Is the Torah Divine? Thoughts for Shavuot on Combustibility

Breaking Israel News - Wed, 06/12/2019 - 00:00

In memory of Nechama Rivlin z.l., wife of President Reuven Rivlin

One of the most challenging aspects in Judaism is how to relate to the concept of revelation. The uncompromising claim by (Orthodox) Judaism that the Torah is not a book written by human beings, but is the result of a revelation of God’s will, requires a formidable amount of faith in the face of today’s widespread skepticism and secularity (1).

Over the last few hundred years, a major argument has erupted concerning the divinity of the Torah’s text. Since the days of Spinoza’s Tractatus Theologico Politicus (17th century), we have witnessed numerous Bible scholars dissecting the Torah in every way possible, concluding that the traditional Jewish claim of its divinity is unfounded and farfetched.

Throughout the many years, religious scholars have unsurprisingly responded with heavy artillery. They have written profound papers showing that the arguments of Spinoza and others were mistaken and often lacked intellectual objectivity (2). In our days, a sincere but problematic attempt has been made by some mathematicians and Jewish outreach programs to prove the Torah’s divinity through “Torah codes,” which presumably are found within the biblical text.

But, is this the right approach? If the Torah is indeed the ultimate divine word, as Judaism maintains, is it at all possible or even advisable to take an academic approach to verify its divinity? Wouldn’t the fact that it is divine make it totally unreceptive to academic scrutiny and proof? Isn’t this similar to studying organic matter by applying accepted criteria used by scientists when studying inorganic phenomena? Moreover, scholars, as well as teachers in outreach programs, should ask themselves if they are not violating the prohibition “You shall not test the Lord, your God, as you tested Him in Massah” when they look for definite proofs. (See Devarim6:16 and Shemot 17:7)

On the other hand, if we don’t want to use the academic approach, what approach are we able to take? Or, are we asked to just believe this claim without any verification? A kind of Credo quia absurdum (“I believe because it is absurd / impossible”), originally attributed to Tertullian in his De Carne Christi (c.203-206). The possible meaning of this statement is that what is sometimes foolish to a human being may be true to God. (See NT: Corinthians 1:17-31)The phrase inspired a celebrated bon mot by H.L. Mencken: “Tertullian is credited with the motto Credo quia absurdum—’I believe because it is impossible.’ Needless to say, he began life as a lawyer.”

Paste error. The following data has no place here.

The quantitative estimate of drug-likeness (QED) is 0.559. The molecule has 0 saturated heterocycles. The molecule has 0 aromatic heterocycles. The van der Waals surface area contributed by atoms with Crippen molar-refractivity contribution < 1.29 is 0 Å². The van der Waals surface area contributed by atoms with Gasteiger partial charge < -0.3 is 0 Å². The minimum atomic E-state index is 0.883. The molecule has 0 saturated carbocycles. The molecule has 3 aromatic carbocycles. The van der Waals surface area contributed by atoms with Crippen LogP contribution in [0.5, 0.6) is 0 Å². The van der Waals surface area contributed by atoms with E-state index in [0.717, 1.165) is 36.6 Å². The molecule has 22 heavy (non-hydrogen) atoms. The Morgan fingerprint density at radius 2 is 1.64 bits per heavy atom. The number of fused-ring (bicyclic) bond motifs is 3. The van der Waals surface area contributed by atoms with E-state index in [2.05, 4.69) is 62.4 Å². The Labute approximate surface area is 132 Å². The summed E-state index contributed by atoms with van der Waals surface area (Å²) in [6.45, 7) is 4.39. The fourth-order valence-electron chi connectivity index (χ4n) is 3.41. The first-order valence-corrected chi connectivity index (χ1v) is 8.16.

This kind of approach seems to contradict Judaism’s fundamental belief that one should make use of one’s God-given intelligence and reason even when it comes to matters of belief. To believe because it is absurd is not an option.

What then are the means by which to grasp or reject the Torah’s divinity? Why are we not as convinced as our forefathers who did believe in its divinity? Is this due to the fact that we are more intellectually sophisticated than they were? Or that our studies have now proven beyond doubt the absurdity of this belief? Many of us may be of this opinion, but we should ask ourselves if we are not guilty of self-deception.

Rabbi Yaakov Tzvi Mecklenburg (1785-1865), in his monumental work HaKetav ve-HaKabbalah, seems to touch on this problem and shows us a way that is neither academic nor the result of blind faith.

Commenting on the quality of the revelation at Sinai and quoting the verse: “And the appearance of God’s glory was like a consuming fire (aishochelet) on the mountain top, before the eyes of the Israelites” (Shemot24:17), the venerable rabbi asks what is meant by the expression “a consuming fire.” Doesn’t this indicate a destructive force? Why not just say that God is like fire?

Reminding us of the fact that at Sinai the entire nation of Israel had risen to the level of prophecy immediately following a life of misery and spiritual slavery in Egypt, he continues:

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The truth is that the people of Israel were not all equal in their spiritual level. And they did not all see or perceive the same kind of revelation at Sinai. Rather, each one was able to receive this revelational experience only in accordance with the spiritual condition of their soul. Every Jew saw something, but what they experienced was directly proportional to the preparation they had put into it. When a person was less prepared, they experienced only a minimal level of revelation at Sinai; and the one who prepared more received more. This is the meaning of “a consuming fire.” The perception of God’s greatness is exactly the same as the way fire takes hold of various objects. There are materials that are intrinsically combustible, so that when you touch them with a flame an enormous fire erupts. But, there are other items that are fire-resistant, and when you put a flame to them nothing happens. Just as nature has made certain materials receptive to fire, so it is with the Sinai revelation.

A flame grows or diminishes depending on the combustibility of the material it comes in contact with. So it is with the Jew, and with all people. Their receptivity to the divinity of Torah is proportionate to the condition of their soul

I would suggest that the reason we are nowadays confronted with so much skepticism concerning the Torah’s divinity is not only because of intellectual sophistication and academic biblical studies (which are often very subjective), but also because of lack of spiritual receptivity, which is developed through labor of the soul. This may seem like a convenient escape when dealing with the issue at hand. But in truth, it touches on the very essence of people’s spiritual condition. As with music and art, the Torah cannot be approached from the perspective of academic learning. It is the soul’s language that is at stake. Fire cannot penetrate where no spark burns. Or, as the common expression goes, “Like attracts like.”